B y Derek Liebig
Two young men whose lives ended too early were remembered during a special ceremony at the Recreation Center fields Thursday evening.
In a brief, but emotional ceremony, the Whitehall Youth League honored Cole Rocque and Tommy Pollinger, both of whom died unexpectedly earlier this year.
The Rocque family received a plaque featuring a picture of each Youth League dedicated in memory of Cole.
A similar plaque was made for the Pollingers, who declined an invitation to attend.
After a few words by league president John Hoagland, who helped organize the event, members of the Youth League’s senior teams lined up along the first and third base foul lines and looked on as Kendra Rocque, Cole’s younger sister, threw out the ceremonial first pitch surrounded by family.
Displaying courage and an infectious smile, Kendra’s throw bounced over home plate and landed squarely in the catcher’s glove.
Time will tell if the throw provides any closure or aids in the healing process, but according to family it was a significant gesture on her part.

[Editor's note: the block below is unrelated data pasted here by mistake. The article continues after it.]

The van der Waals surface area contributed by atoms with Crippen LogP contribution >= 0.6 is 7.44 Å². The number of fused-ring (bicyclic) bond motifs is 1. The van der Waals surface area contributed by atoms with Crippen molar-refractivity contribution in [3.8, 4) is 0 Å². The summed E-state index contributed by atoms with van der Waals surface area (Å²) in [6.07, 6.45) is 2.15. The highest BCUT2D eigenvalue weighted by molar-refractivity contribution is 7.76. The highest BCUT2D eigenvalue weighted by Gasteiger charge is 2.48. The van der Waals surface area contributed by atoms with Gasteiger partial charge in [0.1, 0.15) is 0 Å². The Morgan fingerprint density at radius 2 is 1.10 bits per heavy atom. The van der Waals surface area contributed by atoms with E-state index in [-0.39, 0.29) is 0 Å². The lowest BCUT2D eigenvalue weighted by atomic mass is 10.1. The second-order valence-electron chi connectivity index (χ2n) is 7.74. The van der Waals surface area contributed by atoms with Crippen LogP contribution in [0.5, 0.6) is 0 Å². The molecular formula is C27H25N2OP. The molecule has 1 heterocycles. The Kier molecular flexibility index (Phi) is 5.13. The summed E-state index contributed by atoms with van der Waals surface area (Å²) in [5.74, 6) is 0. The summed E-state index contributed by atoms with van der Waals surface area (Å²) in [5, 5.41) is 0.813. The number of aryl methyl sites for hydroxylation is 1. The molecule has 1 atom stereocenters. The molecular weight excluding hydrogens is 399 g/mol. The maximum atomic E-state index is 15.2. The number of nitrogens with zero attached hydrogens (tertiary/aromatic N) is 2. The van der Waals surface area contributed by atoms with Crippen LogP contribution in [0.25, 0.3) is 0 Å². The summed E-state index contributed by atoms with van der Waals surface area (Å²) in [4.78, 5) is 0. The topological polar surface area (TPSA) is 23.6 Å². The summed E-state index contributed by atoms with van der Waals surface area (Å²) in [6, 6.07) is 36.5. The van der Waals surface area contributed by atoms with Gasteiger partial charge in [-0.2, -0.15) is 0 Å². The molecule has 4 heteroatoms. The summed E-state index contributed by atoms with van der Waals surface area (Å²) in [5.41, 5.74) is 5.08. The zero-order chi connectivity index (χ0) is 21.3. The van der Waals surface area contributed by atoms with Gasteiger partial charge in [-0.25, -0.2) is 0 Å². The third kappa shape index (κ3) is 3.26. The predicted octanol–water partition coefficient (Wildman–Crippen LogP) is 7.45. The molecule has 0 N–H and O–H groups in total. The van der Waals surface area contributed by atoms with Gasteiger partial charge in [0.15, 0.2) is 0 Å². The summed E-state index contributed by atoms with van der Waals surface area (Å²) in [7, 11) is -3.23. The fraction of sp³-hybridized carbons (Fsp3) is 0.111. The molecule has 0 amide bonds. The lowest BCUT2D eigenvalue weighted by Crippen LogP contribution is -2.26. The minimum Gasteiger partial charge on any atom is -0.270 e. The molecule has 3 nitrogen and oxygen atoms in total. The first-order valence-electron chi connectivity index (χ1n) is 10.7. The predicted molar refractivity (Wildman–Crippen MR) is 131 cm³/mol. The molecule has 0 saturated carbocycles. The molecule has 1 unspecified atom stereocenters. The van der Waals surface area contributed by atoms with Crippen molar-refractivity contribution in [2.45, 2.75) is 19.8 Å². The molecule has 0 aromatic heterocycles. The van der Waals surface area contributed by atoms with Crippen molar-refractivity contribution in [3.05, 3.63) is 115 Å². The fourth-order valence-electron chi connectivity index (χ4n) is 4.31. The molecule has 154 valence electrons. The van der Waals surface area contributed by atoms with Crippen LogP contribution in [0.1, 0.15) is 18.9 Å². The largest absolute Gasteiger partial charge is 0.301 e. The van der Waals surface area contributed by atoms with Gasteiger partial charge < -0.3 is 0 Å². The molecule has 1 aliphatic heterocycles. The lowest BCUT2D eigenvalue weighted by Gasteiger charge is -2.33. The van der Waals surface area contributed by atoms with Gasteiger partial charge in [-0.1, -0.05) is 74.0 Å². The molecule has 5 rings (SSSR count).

“We are very proud of her for doing this,” said Tobe Corcoran who is married to Cole’s mother Joyce. “It’ been hard because it was her big brother, its something that will affect us all of our lives.”
The ceremony was a time for memories and reflection.
Prior to the ceremony, friends and family of Rocque gathered in the parking lot and fondly recalled memories of Cole, such as the time he and his teammates danced to the “Thong Song” during practice before Hoagland, who coached both Rocque and Pollinger on his all-star teams, restored order.
The ceremony was also an educational opportunity for the kids, many of whom showed up to play a game, but perhaps learned a little about life in the process.
“We’re doing this to raise awareness. We want them to know if they are having a problem they can come to us,” Hoagland said.
Throughout the course of the season every team in the Youth League has worn patches with Rocque’s and Pollinger’s initials on the sleeves of their uniform.
Pollinger, a 2010 graduate of Whitehall High School, passed away in February, and Rocque, a 2008 graduate, died a little more than a month later.
Both young men were popular students at the school and were involved in athletics.
“If this helps just one kid, then it’s had a positive impact,” Hoagland said.